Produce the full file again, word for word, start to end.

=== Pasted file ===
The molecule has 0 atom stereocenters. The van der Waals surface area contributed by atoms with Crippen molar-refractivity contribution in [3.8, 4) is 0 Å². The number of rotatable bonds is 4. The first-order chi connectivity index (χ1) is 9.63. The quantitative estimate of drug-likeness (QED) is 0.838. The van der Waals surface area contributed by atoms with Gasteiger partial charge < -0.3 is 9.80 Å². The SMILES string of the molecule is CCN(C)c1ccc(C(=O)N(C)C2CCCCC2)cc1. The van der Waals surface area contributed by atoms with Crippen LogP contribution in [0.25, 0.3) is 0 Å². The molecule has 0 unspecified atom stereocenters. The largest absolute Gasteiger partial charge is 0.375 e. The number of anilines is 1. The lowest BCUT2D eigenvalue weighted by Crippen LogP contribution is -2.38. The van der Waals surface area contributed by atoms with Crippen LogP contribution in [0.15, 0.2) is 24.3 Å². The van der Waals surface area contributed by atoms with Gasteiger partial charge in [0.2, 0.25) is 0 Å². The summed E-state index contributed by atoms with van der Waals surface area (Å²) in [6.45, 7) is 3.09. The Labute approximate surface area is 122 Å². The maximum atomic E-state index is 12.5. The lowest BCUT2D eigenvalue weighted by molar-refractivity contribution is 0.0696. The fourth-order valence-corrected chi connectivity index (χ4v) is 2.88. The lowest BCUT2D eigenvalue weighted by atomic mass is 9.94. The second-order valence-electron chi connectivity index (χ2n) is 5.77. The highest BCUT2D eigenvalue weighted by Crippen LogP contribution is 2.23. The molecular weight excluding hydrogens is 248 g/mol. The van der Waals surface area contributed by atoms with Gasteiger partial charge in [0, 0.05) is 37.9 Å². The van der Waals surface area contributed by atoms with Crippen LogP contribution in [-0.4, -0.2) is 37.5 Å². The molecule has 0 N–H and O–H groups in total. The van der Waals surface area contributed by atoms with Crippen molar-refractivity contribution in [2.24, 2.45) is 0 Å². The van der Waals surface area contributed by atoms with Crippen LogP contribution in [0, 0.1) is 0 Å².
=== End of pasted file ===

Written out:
The molecule has 0 atom stereocenters. The van der Waals surface area contributed by atoms with Crippen molar-refractivity contribution in [3.8, 4) is 0 Å². The number of rotatable bonds is 4. The first-order chi connectivity index (χ1) is 9.63. The quantitative estimate of drug-likeness (QED) is 0.838. The van der Waals surface area contributed by atoms with Gasteiger partial charge < -0.3 is 9.80 Å². The SMILES string of the molecule is CCN(C)c1ccc(C(=O)N(C)C2CCCCC2)cc1. The van der Waals surface area contributed by atoms with Crippen LogP contribution in [0.25, 0.3) is 0 Å². The molecule has 0 unspecified atom stereocenters. The largest absolute Gasteiger partial charge is 0.375 e. The number of anilines is 1. The lowest BCUT2D eigenvalue weighted by Crippen LogP contribution is -2.38. The van der Waals surface area contributed by atoms with Crippen LogP contribution in [0.15, 0.2) is 24.3 Å². The van der Waals surface area contributed by atoms with Gasteiger partial charge in [0.2, 0.25) is 0 Å². The summed E-state index contributed by atoms with van der Waals surface area (Å²) in [6.45, 7) is 3.09. The Labute approximate surface area is 122 Å². The maximum atomic E-state index is 12.5. The lowest BCUT2D eigenvalue weighted by molar-refractivity contribution is 0.0696. The fourth-order valence-corrected chi connectivity index (χ4v) is 2.88. The lowest BCUT2D eigenvalue weighted by atomic mass is 9.94. The second-order valence-electron chi connectivity index (χ2n) is 5.77. The highest BCUT2D eigenvalue weighted by Crippen LogP contribution is 2.23. The molecular weight excluding hydrogens is 248 g/mol. The van der Waals surface area contributed by atoms with Gasteiger partial charge in [0, 0.05) is 37.9 Å². The van der Waals surface area contributed by atoms with Crippen LogP contribution in [-0.4, -0.2) is 37.5 Å². The molecule has 0 N–H and O–H groups in total. The van der Waals surface area contributed by atoms with Crippen molar-refractivity contribution in [2.24, 2.45) is 0 Å². The van der Waals surface area contributed by atoms with Crippen LogP contribution in [0, 0.1) is 0 Å².